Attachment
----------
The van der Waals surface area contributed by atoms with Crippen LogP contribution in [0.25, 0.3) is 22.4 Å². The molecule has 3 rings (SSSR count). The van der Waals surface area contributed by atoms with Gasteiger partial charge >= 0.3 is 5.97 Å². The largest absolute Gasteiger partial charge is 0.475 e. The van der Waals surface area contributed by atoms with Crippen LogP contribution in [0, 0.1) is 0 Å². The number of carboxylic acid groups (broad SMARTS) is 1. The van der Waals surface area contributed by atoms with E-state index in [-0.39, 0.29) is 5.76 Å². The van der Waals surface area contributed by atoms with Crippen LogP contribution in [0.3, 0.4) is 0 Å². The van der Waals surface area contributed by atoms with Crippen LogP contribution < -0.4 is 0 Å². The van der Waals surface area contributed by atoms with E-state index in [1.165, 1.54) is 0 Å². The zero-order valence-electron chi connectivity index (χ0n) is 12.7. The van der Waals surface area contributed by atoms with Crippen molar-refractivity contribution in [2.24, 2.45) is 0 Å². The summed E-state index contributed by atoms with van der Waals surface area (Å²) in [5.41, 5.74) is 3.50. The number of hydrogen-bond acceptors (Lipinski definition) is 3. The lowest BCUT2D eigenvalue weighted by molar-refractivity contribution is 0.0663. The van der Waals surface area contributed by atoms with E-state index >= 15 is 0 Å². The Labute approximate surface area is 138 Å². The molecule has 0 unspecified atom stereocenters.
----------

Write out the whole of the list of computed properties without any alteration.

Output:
The van der Waals surface area contributed by atoms with Crippen LogP contribution in [0.25, 0.3) is 22.4 Å². The molecule has 3 rings (SSSR count). The van der Waals surface area contributed by atoms with Gasteiger partial charge >= 0.3 is 5.97 Å². The largest absolute Gasteiger partial charge is 0.475 e. The van der Waals surface area contributed by atoms with Crippen LogP contribution in [0, 0.1) is 0 Å². The number of carboxylic acid groups (broad SMARTS) is 1. The van der Waals surface area contributed by atoms with E-state index in [-0.39, 0.29) is 5.76 Å². The van der Waals surface area contributed by atoms with Crippen LogP contribution in [0.3, 0.4) is 0 Å². The van der Waals surface area contributed by atoms with Crippen LogP contribution < -0.4 is 0 Å². The van der Waals surface area contributed by atoms with E-state index in [1.165, 1.54) is 0 Å². The zero-order valence-electron chi connectivity index (χ0n) is 12.7. The van der Waals surface area contributed by atoms with Crippen molar-refractivity contribution in [2.24, 2.45) is 0 Å². The summed E-state index contributed by atoms with van der Waals surface area (Å²) in [5.41, 5.74) is 3.50. The number of hydrogen-bond acceptors (Lipinski definition) is 3. The lowest BCUT2D eigenvalue weighted by molar-refractivity contribution is 0.0663. The van der Waals surface area contributed by atoms with E-state index >= 15 is 0 Å². The Labute approximate surface area is 138 Å². The molecule has 0 unspecified atom stereocenters.